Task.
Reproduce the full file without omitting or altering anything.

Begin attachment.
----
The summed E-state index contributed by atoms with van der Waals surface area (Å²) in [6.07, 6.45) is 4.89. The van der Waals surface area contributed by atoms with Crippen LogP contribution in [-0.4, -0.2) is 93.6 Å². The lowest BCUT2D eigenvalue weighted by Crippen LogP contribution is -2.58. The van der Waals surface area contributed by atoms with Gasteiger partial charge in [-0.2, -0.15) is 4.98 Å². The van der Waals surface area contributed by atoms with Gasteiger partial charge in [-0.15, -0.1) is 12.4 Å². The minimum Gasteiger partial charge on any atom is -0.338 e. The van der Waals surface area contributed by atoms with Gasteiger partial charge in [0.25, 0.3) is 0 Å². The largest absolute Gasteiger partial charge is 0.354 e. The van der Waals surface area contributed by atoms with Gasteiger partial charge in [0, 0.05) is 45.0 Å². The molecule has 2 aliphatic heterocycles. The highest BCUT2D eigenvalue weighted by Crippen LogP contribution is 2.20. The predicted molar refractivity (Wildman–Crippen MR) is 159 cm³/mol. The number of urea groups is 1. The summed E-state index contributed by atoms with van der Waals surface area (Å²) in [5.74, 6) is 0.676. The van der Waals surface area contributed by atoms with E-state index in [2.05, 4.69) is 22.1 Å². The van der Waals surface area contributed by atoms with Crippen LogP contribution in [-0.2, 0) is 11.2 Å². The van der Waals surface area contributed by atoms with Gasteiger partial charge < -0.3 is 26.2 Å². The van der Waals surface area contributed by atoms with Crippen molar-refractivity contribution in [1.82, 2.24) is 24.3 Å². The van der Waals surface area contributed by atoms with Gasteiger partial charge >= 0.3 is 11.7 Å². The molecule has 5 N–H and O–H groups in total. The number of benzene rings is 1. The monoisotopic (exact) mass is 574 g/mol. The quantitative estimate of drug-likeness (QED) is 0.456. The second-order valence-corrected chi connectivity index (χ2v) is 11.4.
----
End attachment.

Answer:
The summed E-state index contributed by atoms with van der Waals surface area (Å²) in [6.07, 6.45) is 4.89. The van der Waals surface area contributed by atoms with Crippen LogP contribution in [-0.4, -0.2) is 93.6 Å². The lowest BCUT2D eigenvalue weighted by Crippen LogP contribution is -2.58. The van der Waals surface area contributed by atoms with Gasteiger partial charge in [-0.2, -0.15) is 4.98 Å². The van der Waals surface area contributed by atoms with Gasteiger partial charge in [-0.15, -0.1) is 12.4 Å². The minimum Gasteiger partial charge on any atom is -0.338 e. The van der Waals surface area contributed by atoms with Gasteiger partial charge in [0.25, 0.3) is 0 Å². The largest absolute Gasteiger partial charge is 0.354 e. The van der Waals surface area contributed by atoms with Gasteiger partial charge in [0, 0.05) is 45.0 Å². The molecule has 2 aliphatic heterocycles. The highest BCUT2D eigenvalue weighted by Crippen LogP contribution is 2.20. The predicted molar refractivity (Wildman–Crippen MR) is 159 cm³/mol. The number of urea groups is 1. The summed E-state index contributed by atoms with van der Waals surface area (Å²) in [5.74, 6) is 0.676. The van der Waals surface area contributed by atoms with E-state index in [2.05, 4.69) is 22.1 Å². The van der Waals surface area contributed by atoms with Crippen LogP contribution in [-0.2, 0) is 11.2 Å². The van der Waals surface area contributed by atoms with Gasteiger partial charge < -0.3 is 26.2 Å². The van der Waals surface area contributed by atoms with Crippen molar-refractivity contribution in [1.82, 2.24) is 24.3 Å². The van der Waals surface area contributed by atoms with Gasteiger partial charge >= 0.3 is 11.7 Å². The molecule has 5 N–H and O–H groups in total. The number of benzene rings is 1. The monoisotopic (exact) mass is 574 g/mol. The quantitative estimate of drug-likeness (QED) is 0.456. The second-order valence-corrected chi connectivity index (χ2v) is 11.4.